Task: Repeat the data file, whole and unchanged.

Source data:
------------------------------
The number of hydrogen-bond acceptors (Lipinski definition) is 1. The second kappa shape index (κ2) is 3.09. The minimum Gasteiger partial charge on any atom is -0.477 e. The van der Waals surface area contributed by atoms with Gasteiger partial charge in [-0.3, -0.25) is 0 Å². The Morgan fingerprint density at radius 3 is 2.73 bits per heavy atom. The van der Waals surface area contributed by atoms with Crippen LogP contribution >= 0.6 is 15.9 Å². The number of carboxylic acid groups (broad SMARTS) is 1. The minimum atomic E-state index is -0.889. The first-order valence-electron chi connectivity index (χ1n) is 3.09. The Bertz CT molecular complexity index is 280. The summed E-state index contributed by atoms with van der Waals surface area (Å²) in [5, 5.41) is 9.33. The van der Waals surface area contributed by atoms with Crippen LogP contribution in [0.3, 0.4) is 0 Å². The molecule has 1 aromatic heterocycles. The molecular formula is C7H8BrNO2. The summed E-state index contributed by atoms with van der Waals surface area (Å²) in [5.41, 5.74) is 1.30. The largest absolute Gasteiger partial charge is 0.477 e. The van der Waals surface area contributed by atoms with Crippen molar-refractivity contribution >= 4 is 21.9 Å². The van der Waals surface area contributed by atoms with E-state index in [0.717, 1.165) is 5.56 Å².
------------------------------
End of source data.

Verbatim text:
The number of hydrogen-bond acceptors (Lipinski definition) is 1. The second kappa shape index (κ2) is 3.09. The minimum Gasteiger partial charge on any atom is -0.477 e. The van der Waals surface area contributed by atoms with Gasteiger partial charge in [-0.3, -0.25) is 0 Å². The Morgan fingerprint density at radius 3 is 2.73 bits per heavy atom. The van der Waals surface area contributed by atoms with Crippen LogP contribution >= 0.6 is 15.9 Å². The number of carboxylic acid groups (broad SMARTS) is 1. The minimum atomic E-state index is -0.889. The first-order valence-electron chi connectivity index (χ1n) is 3.09. The Bertz CT molecular complexity index is 280. The summed E-state index contributed by atoms with van der Waals surface area (Å²) in [5, 5.41) is 9.33. The van der Waals surface area contributed by atoms with Crippen LogP contribution in [0.3, 0.4) is 0 Å². The molecule has 1 aromatic heterocycles. The molecular formula is C7H8BrNO2. The summed E-state index contributed by atoms with van der Waals surface area (Å²) in [5.41, 5.74) is 1.30. The largest absolute Gasteiger partial charge is 0.477 e. The van der Waals surface area contributed by atoms with Crippen molar-refractivity contribution >= 4 is 21.9 Å². The van der Waals surface area contributed by atoms with E-state index in [0.717, 1.165) is 5.56 Å².